Long after most ďserviceĒ stations stopped pumping gas for their customers, I still sought out the ones that had a full-serve pump. Like driving a stick shift, I had tried pumping my own gas once and didnít do very well, so I gave up. (Unlike the dramatic case of the stick shift, I didnít almost run over a dog pumping gas, though.) Even later on, after the stations started charging more for full serve, I kept seeking them out, driving miles out of my way to avoid doing it myself.
Years ago, early in my career with The Company, I drove to Napa to work every day. That was forty miles each way, five days a week. Then we got a portable computer that I could pack up. I brought it home on Thursday night and worked at home on Friday. Then I worked at home two days a week, then three. Eventually the Boss closed the Napa office (his ex-girlfriend owned the building), and I worked at home full time. No more commuting, and much less seeking out of gas stations.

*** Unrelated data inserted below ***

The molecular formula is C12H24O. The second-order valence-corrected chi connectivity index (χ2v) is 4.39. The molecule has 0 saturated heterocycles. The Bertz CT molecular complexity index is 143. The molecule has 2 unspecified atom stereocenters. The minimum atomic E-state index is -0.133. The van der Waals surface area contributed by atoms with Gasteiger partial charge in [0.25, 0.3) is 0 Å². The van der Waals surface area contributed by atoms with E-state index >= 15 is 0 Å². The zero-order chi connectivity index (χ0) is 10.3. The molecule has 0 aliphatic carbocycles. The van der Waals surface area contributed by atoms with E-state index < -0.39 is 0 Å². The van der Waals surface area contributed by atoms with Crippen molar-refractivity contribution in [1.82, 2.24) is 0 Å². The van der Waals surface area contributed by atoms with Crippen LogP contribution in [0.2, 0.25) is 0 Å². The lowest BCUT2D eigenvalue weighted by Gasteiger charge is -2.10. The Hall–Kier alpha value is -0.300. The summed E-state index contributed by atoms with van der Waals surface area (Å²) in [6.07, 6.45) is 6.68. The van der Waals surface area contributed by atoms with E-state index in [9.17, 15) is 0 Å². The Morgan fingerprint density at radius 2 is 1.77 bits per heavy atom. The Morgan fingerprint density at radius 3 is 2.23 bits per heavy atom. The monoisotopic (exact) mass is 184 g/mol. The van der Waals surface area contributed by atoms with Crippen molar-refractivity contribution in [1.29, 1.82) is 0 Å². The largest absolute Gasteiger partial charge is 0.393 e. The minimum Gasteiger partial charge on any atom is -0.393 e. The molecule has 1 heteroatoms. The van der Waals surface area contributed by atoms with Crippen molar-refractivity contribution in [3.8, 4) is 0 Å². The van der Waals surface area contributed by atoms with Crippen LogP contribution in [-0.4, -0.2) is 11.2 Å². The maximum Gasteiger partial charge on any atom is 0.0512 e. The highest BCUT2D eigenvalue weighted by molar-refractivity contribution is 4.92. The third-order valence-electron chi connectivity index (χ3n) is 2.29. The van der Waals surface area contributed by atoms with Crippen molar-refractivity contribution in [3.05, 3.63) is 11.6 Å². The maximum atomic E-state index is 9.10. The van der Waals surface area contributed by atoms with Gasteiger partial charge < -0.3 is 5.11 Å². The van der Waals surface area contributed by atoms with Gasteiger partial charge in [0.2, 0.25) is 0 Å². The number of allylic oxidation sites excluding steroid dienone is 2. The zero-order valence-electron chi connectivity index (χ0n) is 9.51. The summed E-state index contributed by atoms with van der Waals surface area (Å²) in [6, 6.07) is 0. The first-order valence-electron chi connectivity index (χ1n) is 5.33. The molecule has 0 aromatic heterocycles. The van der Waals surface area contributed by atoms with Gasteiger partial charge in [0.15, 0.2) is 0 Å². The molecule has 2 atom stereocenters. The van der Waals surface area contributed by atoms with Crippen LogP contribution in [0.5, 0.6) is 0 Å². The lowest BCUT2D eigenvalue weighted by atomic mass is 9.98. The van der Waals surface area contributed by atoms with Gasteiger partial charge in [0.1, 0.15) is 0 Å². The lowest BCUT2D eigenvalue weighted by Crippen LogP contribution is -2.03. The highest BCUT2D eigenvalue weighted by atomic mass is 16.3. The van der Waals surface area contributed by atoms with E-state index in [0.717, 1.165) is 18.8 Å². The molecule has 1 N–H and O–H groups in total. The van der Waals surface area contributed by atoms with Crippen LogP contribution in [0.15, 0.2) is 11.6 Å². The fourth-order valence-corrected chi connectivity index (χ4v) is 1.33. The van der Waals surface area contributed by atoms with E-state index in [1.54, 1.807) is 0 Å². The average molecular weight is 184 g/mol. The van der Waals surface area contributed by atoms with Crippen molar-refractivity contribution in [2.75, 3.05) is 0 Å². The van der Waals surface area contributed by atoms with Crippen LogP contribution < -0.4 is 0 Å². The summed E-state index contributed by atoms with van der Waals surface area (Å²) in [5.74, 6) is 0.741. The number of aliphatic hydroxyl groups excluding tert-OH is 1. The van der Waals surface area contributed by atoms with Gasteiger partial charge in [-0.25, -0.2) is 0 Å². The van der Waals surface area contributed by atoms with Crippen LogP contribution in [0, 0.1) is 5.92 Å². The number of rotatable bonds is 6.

Eventually, with Suzanneís help, I got over my self-serve phobia. I now pump my own gas with utter glee and abandon, a situation made even more palatable when the Boss offered me a company gas card a few months ago. Itís not the pumping that bothers me these days as much as the getting in and getting out of the station that I have to use to take advantage of the company card. Itís cramped, always crowded, and filters out onto a busy street thatís even busier in December. So I still put off my refueling trips until (a) a day when I have time to spare, and (2) the last possible minute.